The Agile Practitioner Mesh is a lightweight interaction framework to share knowledge and experiences. It can exist separately next to a Community of Practice or Working Out Loud structures – or be available on its own. Its idea is to foster communication and exchange in a more peer-based way.
We at inovex have learned that because of the way we work – in customer projects – it can be really hard to get all people who are interested in Agile together on a regular basis. Sure, from time to time we go to workshops and work a great deal on current and new interesting topics but it can be tough to do this when being involved in projects. This might just be because it is difficult to find a common time in so many calendars. We liked the idea of being in contact, though. With the mesh, community building can be supported in a self-organized way.
The setup of the Agile Practitioner Mesh
At one of the company’s events last year a couple of people from our Agile team came together and spoke about this. We spoke about our challenges and what we could do.
And thus the Agile Practitioner Mesh was born! It depends on a few simple rules:
- We would create an initial “node” with three people in it
- We would meet at specific intervals, between 2 to 4 weeks seemed helpful
- When we get together, there is a brief introduction, then every person shares something of interest, a short discussion might come up and then the appointment would already be over
- Good time frames seem to be around 1 to 1,5 hours
And now the kicker:
- Each person from this initial “node” would now approach at least one other person in this mesh – which makes it a lot easier to find an appointment
- The person from the first node and a new colleague would form the next “node”
- The setup of the appointment follows the same simple rules as in the paragraph above this picture
- The interaction in those nodes is usually a lot stronger than in bigger meetings and proper discussion is possible
- Because of the smaller number of participants people also feel more inclined to make the appointment happen, which in turn also helps to build stronger relationships
- And when they part at the end of their appointment, the simple concept of the Agile Practitioner Mesh has hopefully been shared and the new colleague would as well seek out someone to just share knowledge and experience
There is a simple thing we agreed upon within those sessions:
- When something is shared in those “node” sessions, everyone can simply request to not share a specific story or a discussion outside of the current mesh node – so to speak have a private conversation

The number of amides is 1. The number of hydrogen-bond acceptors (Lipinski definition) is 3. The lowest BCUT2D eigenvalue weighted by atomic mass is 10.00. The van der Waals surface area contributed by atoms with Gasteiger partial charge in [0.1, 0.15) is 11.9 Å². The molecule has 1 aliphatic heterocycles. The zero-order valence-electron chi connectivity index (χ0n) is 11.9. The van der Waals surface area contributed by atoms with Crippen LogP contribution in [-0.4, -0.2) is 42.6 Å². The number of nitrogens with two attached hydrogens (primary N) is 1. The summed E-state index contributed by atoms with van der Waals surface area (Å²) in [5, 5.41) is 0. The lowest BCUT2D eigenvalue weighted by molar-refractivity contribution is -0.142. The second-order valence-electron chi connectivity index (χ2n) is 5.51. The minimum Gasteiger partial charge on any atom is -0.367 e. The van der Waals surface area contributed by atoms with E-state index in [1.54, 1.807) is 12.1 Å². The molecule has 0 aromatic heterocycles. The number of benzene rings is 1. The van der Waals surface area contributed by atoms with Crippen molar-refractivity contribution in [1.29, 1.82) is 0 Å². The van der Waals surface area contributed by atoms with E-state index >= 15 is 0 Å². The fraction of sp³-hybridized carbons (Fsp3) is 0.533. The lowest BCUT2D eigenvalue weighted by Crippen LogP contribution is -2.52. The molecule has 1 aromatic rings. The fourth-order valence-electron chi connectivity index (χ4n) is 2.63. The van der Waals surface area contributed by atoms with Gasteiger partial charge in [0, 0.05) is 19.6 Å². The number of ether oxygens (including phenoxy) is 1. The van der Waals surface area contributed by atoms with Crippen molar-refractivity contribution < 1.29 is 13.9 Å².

- Apart from this, every person is invited to bring knowledge, info, or other input from one “node” to another “node”
- Or just join the own “node” session and have a chat or discuss an open question
How to grow the network?
This is completely open to everyone involved. Either someone already has a good idea about another person who would fit in. Or an internal communications tool can be used to show who is already involved in the topic and to whom to talk next so that other colleagues get to know and join the system.
This system is solely used to foster more exchange on an informal level with issues that are not time critical. Sometimes it turns out to be a collegial debate, sometimes it is about a new framework, and sometimes something different altogether. If new information needs to be delivered or people need to be informed about specific new company information, known, reliable ways like mail or chat tools have to be used. Also, it might be hard to really know at a specific point in time how many people are involved in the Agile Practitioner Mesh because there would be a need to go through all “nodes”. It might be helpful to have a small overview in a wiki or another place.
The Agile Practitioner Mesh can be a helpful alternative or addon to already existing exchange formats for agilists – or in fact any community in a company or other organization. The freedom of the setup and the lightweight “node” communication make it easy to set up and try out. This format can slowly grow over time. An idea is that people who were formerly far away from the first node would make contact again with “Node 1” and the mesh would become real “meshy”. In the end, this is what Agile is about, experimentation, right?